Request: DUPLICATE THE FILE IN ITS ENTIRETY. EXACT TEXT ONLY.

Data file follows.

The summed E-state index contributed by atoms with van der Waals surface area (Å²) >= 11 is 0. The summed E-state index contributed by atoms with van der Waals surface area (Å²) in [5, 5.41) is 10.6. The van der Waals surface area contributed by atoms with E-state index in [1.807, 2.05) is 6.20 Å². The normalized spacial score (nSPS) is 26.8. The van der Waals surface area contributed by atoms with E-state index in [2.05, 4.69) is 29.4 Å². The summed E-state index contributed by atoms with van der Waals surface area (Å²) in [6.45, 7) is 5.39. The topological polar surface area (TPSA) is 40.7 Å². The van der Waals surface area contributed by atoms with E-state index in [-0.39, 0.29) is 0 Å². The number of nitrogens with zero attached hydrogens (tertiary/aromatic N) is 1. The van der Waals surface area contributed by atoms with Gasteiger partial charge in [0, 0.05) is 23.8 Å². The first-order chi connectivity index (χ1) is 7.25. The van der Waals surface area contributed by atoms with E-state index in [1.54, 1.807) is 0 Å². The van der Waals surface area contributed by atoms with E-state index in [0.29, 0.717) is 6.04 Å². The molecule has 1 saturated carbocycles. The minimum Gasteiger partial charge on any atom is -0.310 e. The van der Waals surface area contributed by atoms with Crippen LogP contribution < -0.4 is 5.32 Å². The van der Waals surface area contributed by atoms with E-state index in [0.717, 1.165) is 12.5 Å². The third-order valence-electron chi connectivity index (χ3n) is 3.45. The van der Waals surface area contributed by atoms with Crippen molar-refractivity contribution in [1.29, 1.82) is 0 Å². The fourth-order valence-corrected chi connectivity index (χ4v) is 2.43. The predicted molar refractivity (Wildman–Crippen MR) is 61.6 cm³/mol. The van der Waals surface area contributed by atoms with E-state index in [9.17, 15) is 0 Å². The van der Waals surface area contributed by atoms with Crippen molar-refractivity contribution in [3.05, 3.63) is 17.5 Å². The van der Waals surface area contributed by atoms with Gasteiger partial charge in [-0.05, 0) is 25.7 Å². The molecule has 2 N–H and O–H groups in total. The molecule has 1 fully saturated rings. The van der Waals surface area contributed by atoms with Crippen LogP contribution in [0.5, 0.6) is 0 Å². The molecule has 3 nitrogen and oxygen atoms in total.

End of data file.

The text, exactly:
The summed E-state index contributed by atoms with van der Waals surface area (Å²) >= 11 is 0. The summed E-state index contributed by atoms with van der Waals surface area (Å²) in [5, 5.41) is 10.6. The van der Waals surface area contributed by atoms with E-state index in [1.807, 2.05) is 6.20 Å². The normalized spacial score (nSPS) is 26.8. The van der Waals surface area contributed by atoms with E-state index in [2.05, 4.69) is 29.4 Å². The summed E-state index contributed by atoms with van der Waals surface area (Å²) in [6.45, 7) is 5.39. The topological polar surface area (TPSA) is 40.7 Å². The van der Waals surface area contributed by atoms with E-state index in [-0.39, 0.29) is 0 Å². The number of nitrogens with zero attached hydrogens (tertiary/aromatic N) is 1. The van der Waals surface area contributed by atoms with Gasteiger partial charge in [0, 0.05) is 23.8 Å². The first-order chi connectivity index (χ1) is 7.25. The van der Waals surface area contributed by atoms with E-state index in [1.54, 1.807) is 0 Å². The van der Waals surface area contributed by atoms with E-state index in [0.29, 0.717) is 6.04 Å². The molecule has 1 saturated carbocycles. The minimum Gasteiger partial charge on any atom is -0.310 e. The van der Waals surface area contributed by atoms with Crippen LogP contribution < -0.4 is 5.32 Å². The van der Waals surface area contributed by atoms with E-state index in [0.717, 1.165) is 12.5 Å². The third-order valence-electron chi connectivity index (χ3n) is 3.45. The van der Waals surface area contributed by atoms with Crippen molar-refractivity contribution in [1.29, 1.82) is 0 Å². The fourth-order valence-corrected chi connectivity index (χ4v) is 2.43. The predicted molar refractivity (Wildman–Crippen MR) is 61.6 cm³/mol. The van der Waals surface area contributed by atoms with E-state index in [9.17, 15) is 0 Å². The van der Waals surface area contributed by atoms with Crippen molar-refractivity contribution in [3.05, 3.63) is 17.5 Å². The van der Waals surface area contributed by atoms with Gasteiger partial charge in [-0.05, 0) is 25.7 Å². The molecule has 2 N–H and O–H groups in total. The molecule has 1 fully saturated rings. The van der Waals surface area contributed by atoms with Crippen LogP contribution in [0.5, 0.6) is 0 Å². The molecule has 3 nitrogen and oxygen atoms in total.